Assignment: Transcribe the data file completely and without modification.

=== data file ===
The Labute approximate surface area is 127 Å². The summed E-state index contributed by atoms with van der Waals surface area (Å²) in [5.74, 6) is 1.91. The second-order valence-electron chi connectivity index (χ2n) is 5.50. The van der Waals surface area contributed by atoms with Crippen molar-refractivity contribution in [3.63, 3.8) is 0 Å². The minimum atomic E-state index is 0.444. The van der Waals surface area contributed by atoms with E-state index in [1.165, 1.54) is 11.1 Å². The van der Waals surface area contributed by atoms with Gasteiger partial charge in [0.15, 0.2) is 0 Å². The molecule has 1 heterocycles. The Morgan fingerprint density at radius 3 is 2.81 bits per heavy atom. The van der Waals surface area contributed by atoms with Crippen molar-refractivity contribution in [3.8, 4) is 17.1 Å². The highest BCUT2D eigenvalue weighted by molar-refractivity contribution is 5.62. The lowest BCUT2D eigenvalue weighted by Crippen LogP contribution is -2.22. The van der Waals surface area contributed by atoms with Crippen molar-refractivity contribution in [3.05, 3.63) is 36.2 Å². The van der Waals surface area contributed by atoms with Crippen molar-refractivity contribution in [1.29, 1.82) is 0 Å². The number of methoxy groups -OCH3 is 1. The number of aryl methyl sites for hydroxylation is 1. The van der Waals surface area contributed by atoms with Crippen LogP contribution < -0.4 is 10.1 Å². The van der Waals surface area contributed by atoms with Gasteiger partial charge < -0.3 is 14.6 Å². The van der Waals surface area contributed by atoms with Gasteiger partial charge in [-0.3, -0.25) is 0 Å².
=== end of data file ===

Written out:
The Labute approximate surface area is 127 Å². The summed E-state index contributed by atoms with van der Waals surface area (Å²) in [5.74, 6) is 1.91. The second-order valence-electron chi connectivity index (χ2n) is 5.50. The van der Waals surface area contributed by atoms with Crippen molar-refractivity contribution in [3.63, 3.8) is 0 Å². The minimum atomic E-state index is 0.444. The van der Waals surface area contributed by atoms with E-state index in [1.165, 1.54) is 11.1 Å². The van der Waals surface area contributed by atoms with Gasteiger partial charge in [0.15, 0.2) is 0 Å². The molecule has 1 heterocycles. The Morgan fingerprint density at radius 3 is 2.81 bits per heavy atom. The van der Waals surface area contributed by atoms with Crippen molar-refractivity contribution in [3.8, 4) is 17.1 Å². The highest BCUT2D eigenvalue weighted by molar-refractivity contribution is 5.62. The lowest BCUT2D eigenvalue weighted by Crippen LogP contribution is -2.22. The van der Waals surface area contributed by atoms with Crippen molar-refractivity contribution in [3.05, 3.63) is 36.2 Å². The van der Waals surface area contributed by atoms with Crippen molar-refractivity contribution in [1.29, 1.82) is 0 Å². The number of methoxy groups -OCH3 is 1. The number of aryl methyl sites for hydroxylation is 1. The van der Waals surface area contributed by atoms with Crippen LogP contribution < -0.4 is 10.1 Å². The van der Waals surface area contributed by atoms with Gasteiger partial charge < -0.3 is 14.6 Å². The van der Waals surface area contributed by atoms with Gasteiger partial charge in [-0.3, -0.25) is 0 Å².